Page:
The article does not mention it, but I infer that a substantial number of the girls being born are chromosomally male. They have the manly Y chromosome, but its action in development has been completely undone by the estrogen mimickers. I wonder if this means there will be some cases of girls growing penises at puberty.
Tuesday, September 11, 2007
Time and again, the authors in Biotechnology Journal divide the world into a drama with just two actors: Science and The Public. (One even makes an even more derisory distinction, suggesting that the debate is between "modernists" who believe in progress, and postmodernists who don't even believe in truth.) But there's a third player: Capital.Of course, for every person who sees biotech policy (and technology policy in general) as a conflict between modernists and antimodernists, there is someone who views it as a conflict between evil capital and good nature. But the Salon piece does a good job with one reductionism.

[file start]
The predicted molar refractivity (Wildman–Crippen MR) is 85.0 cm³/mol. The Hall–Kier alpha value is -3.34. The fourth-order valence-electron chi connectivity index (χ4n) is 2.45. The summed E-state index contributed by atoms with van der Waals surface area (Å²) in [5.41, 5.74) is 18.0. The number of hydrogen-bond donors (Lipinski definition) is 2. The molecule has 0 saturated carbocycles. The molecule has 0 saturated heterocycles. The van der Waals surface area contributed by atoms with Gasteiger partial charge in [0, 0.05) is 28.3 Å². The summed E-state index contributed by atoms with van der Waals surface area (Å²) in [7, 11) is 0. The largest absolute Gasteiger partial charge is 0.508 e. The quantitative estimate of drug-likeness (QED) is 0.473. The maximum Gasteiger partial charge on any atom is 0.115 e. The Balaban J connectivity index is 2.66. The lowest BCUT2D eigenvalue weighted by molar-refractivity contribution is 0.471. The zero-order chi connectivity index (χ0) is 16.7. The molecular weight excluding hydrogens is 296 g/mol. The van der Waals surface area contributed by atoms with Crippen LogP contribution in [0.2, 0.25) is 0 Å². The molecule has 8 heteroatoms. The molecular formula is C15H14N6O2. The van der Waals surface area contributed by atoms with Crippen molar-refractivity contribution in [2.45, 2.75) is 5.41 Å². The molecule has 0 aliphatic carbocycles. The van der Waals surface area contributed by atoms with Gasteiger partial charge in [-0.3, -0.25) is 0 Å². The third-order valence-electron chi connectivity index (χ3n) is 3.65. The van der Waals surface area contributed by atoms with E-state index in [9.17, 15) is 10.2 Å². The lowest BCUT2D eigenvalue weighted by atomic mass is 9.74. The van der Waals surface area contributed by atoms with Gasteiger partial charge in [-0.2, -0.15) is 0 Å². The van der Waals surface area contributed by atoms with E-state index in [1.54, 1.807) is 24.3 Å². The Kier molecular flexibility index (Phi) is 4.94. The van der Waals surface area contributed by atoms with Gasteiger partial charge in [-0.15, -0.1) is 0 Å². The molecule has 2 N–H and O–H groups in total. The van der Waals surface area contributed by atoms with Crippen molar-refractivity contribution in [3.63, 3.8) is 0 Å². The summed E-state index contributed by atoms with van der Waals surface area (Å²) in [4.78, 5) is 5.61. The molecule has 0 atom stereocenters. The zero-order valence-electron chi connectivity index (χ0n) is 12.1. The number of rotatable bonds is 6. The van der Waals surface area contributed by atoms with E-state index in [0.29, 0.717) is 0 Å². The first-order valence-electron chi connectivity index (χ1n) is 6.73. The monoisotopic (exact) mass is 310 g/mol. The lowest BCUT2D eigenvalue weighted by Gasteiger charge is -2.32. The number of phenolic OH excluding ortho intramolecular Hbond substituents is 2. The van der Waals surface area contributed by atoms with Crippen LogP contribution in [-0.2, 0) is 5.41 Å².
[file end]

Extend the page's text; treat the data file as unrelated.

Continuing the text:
Monday, September 10, 2007
Friday, September 07, 2007
President Hu Jintao's most ambitious attempt to change the culture of fast-growth collapsed this year. The project, known as ''Green G.D.P.,'' was an effort to create an environmental yardstick for evaluating the performance of every official in China. It recalculated gross domestic product, or G.D.P., to reflect the cost of pollution.
But the early results were so sobering -- in some provinces the pollution-adjusted growth rates were reduced almost to zero -- that the project was banished to China's ivory tower this spring and stripped of official influence.
This spring, a World Bank study done with SEPA, the national environmental agency, concluded that outdoor air pollution was already causing 350,000 to 400,000 premature deaths a year. Indoor pollution contributed to the deaths of an additional 300,000 people, while 60,000 died from diarrhea, bladder and stomach cancer and other diseases that can be caused by water-borne pollution.